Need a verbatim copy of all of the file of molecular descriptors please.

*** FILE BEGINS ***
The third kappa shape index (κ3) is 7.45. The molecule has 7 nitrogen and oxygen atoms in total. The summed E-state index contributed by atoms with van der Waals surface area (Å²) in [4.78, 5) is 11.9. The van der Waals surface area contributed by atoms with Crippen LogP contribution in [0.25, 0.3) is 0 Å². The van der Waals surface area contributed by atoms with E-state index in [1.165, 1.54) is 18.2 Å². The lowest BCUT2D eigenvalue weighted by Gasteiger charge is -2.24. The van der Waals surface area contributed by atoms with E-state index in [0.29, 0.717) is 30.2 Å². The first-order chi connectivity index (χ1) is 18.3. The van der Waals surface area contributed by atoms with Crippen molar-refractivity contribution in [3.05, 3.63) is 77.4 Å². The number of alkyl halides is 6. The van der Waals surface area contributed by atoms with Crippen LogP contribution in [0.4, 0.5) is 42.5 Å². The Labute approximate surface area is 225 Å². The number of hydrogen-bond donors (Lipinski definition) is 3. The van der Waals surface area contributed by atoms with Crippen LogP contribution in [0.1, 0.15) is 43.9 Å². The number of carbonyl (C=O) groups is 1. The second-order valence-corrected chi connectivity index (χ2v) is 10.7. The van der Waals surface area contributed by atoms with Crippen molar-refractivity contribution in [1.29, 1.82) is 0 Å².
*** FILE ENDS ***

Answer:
The third kappa shape index (κ3) is 7.45. The molecule has 7 nitrogen and oxygen atoms in total. The summed E-state index contributed by atoms with van der Waals surface area (Å²) in [4.78, 5) is 11.9. The van der Waals surface area contributed by atoms with Crippen LogP contribution in [0.25, 0.3) is 0 Å². The van der Waals surface area contributed by atoms with E-state index in [1.165, 1.54) is 18.2 Å². The lowest BCUT2D eigenvalue weighted by Gasteiger charge is -2.24. The van der Waals surface area contributed by atoms with E-state index in [0.29, 0.717) is 30.2 Å². The first-order chi connectivity index (χ1) is 18.3. The van der Waals surface area contributed by atoms with Crippen molar-refractivity contribution in [3.05, 3.63) is 77.4 Å². The number of alkyl halides is 6. The van der Waals surface area contributed by atoms with Crippen LogP contribution in [0.4, 0.5) is 42.5 Å². The Labute approximate surface area is 225 Å². The number of hydrogen-bond donors (Lipinski definition) is 3. The van der Waals surface area contributed by atoms with Crippen LogP contribution in [0.1, 0.15) is 43.9 Å². The number of carbonyl (C=O) groups is 1. The second-order valence-corrected chi connectivity index (χ2v) is 10.7. The van der Waals surface area contributed by atoms with Crippen molar-refractivity contribution in [1.29, 1.82) is 0 Å².